Do you cheat, lie or bend the law to find easy success in the outdoor world? Personally, I find that most satisfaction comes from hunting experiences that require the hardest work and when your arrow finds its mark and you see the animal expire. These are the most memorable and rewarding times in the field. “It’s not always about the size of the animal but rather the journey getting there.” Some of my most memorable hunting experiences have been while behind the camera filming a friend. The journey leading up to the climax of the hunt can provide some of the best memories a hunter can experience. The actual shot takes only seconds, in which most times you barely remember, while the journey getting there can take hours, days or even years to unfold.
A well-placed arrow can down any big game animal in seconds, but a marginal placed arrow can spell disaster. Knowing where to place that arrow, what to do or when to follow up on a wounded animal is our responsibility to know as a bowhunter. Recognizing and understanding animal posture or body language can also dictate when to shoot or if the shot should take place. There is always a risk of failure once that arrow is released, but being both physically and mentally prepared can provide self-satisfaction whether it’s an attempted failure or a successful kill shot.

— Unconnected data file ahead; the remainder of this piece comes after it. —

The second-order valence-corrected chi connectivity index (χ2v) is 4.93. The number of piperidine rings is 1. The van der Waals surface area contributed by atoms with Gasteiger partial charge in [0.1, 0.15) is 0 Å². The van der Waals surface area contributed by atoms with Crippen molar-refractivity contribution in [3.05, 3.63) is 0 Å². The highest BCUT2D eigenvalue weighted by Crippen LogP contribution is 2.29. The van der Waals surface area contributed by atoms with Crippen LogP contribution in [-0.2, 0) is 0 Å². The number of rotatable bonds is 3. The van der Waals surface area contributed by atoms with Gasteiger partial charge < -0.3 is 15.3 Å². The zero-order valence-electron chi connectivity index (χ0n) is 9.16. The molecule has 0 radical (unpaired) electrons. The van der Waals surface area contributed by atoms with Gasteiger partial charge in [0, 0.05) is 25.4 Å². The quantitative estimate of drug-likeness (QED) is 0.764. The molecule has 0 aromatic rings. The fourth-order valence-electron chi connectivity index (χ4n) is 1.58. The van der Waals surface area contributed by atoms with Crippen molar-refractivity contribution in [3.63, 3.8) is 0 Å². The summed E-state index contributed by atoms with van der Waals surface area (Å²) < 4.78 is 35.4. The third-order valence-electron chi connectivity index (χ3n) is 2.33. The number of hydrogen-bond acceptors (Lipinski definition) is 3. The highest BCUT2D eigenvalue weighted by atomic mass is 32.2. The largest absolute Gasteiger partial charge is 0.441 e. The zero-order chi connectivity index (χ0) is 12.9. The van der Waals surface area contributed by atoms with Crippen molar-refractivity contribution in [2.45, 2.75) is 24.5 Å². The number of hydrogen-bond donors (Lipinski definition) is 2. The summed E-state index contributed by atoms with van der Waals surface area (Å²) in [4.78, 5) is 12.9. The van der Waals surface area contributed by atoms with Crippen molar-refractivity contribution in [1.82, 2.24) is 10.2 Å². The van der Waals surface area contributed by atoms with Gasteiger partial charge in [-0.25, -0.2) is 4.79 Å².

Knowing, testing and trusting your equipment is a must. Whether you choose a fixed blade broadhead like the true and trusted “NAP Thunderhead” or a mechanical broadhead such as the “NAP Killzone,” you must practice and test the flight of your arrow/broadhead combination to ensure good arrow flight. Practicing with your actual bowhunting equipment will make you more proficient at this great sport we call bowhunting and it may possibly ensure you that well deserved, hard earned, trophy experience.
Passion for the hunt is determined by some through the photos found on their iPhone while others truly believe that success starts weeks or months prior to pulling the trigger or releasing an arrow. It isn’t up to me to judge how each person defines their passion for hunting big game, but I do know that when you put the time, effort and commitment into your hunt the satisfaction is much more than a posted picture shared on social media site.